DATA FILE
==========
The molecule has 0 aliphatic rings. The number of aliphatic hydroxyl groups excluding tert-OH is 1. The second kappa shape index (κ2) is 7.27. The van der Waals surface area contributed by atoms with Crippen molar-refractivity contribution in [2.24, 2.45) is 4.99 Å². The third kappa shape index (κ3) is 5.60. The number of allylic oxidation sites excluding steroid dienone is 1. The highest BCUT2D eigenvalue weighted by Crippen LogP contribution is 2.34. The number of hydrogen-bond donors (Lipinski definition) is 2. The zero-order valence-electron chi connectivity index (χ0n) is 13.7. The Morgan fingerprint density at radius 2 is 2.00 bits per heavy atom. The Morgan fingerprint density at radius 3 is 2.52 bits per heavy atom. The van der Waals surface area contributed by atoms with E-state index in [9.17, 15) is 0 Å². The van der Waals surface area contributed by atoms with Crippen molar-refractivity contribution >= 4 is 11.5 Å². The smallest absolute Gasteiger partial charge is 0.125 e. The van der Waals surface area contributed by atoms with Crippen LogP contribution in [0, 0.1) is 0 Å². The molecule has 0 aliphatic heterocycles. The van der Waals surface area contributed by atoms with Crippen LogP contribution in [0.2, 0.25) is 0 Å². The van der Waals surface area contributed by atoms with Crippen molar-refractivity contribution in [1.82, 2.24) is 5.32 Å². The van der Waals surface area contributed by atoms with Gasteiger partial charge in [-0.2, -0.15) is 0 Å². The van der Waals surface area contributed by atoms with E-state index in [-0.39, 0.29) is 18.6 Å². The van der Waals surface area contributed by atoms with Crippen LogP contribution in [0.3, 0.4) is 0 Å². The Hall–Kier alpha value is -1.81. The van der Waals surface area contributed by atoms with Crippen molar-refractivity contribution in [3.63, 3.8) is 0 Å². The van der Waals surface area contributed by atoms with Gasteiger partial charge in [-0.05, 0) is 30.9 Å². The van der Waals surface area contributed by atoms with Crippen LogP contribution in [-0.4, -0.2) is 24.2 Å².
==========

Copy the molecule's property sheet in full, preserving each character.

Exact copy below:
The molecule has 0 aliphatic rings. The number of aliphatic hydroxyl groups excluding tert-OH is 1. The second kappa shape index (κ2) is 7.27. The van der Waals surface area contributed by atoms with Crippen molar-refractivity contribution in [2.24, 2.45) is 4.99 Å². The third kappa shape index (κ3) is 5.60. The number of allylic oxidation sites excluding steroid dienone is 1. The highest BCUT2D eigenvalue weighted by Crippen LogP contribution is 2.34. The number of hydrogen-bond donors (Lipinski definition) is 2. The zero-order valence-electron chi connectivity index (χ0n) is 13.7. The Morgan fingerprint density at radius 2 is 2.00 bits per heavy atom. The Morgan fingerprint density at radius 3 is 2.52 bits per heavy atom. The van der Waals surface area contributed by atoms with E-state index in [9.17, 15) is 0 Å². The van der Waals surface area contributed by atoms with Crippen molar-refractivity contribution >= 4 is 11.5 Å². The smallest absolute Gasteiger partial charge is 0.125 e. The van der Waals surface area contributed by atoms with Crippen LogP contribution in [0, 0.1) is 0 Å². The molecule has 0 aliphatic heterocycles. The van der Waals surface area contributed by atoms with Crippen LogP contribution in [0.2, 0.25) is 0 Å². The van der Waals surface area contributed by atoms with Crippen molar-refractivity contribution in [1.82, 2.24) is 5.32 Å². The van der Waals surface area contributed by atoms with Gasteiger partial charge in [-0.2, -0.15) is 0 Å². The van der Waals surface area contributed by atoms with E-state index in [-0.39, 0.29) is 18.6 Å². The van der Waals surface area contributed by atoms with Crippen LogP contribution in [0.3, 0.4) is 0 Å². The Hall–Kier alpha value is -1.81. The van der Waals surface area contributed by atoms with Crippen molar-refractivity contribution in [3.63, 3.8) is 0 Å². The van der Waals surface area contributed by atoms with Gasteiger partial charge in [-0.05, 0) is 30.9 Å². The van der Waals surface area contributed by atoms with Crippen LogP contribution in [-0.4, -0.2) is 24.2 Å².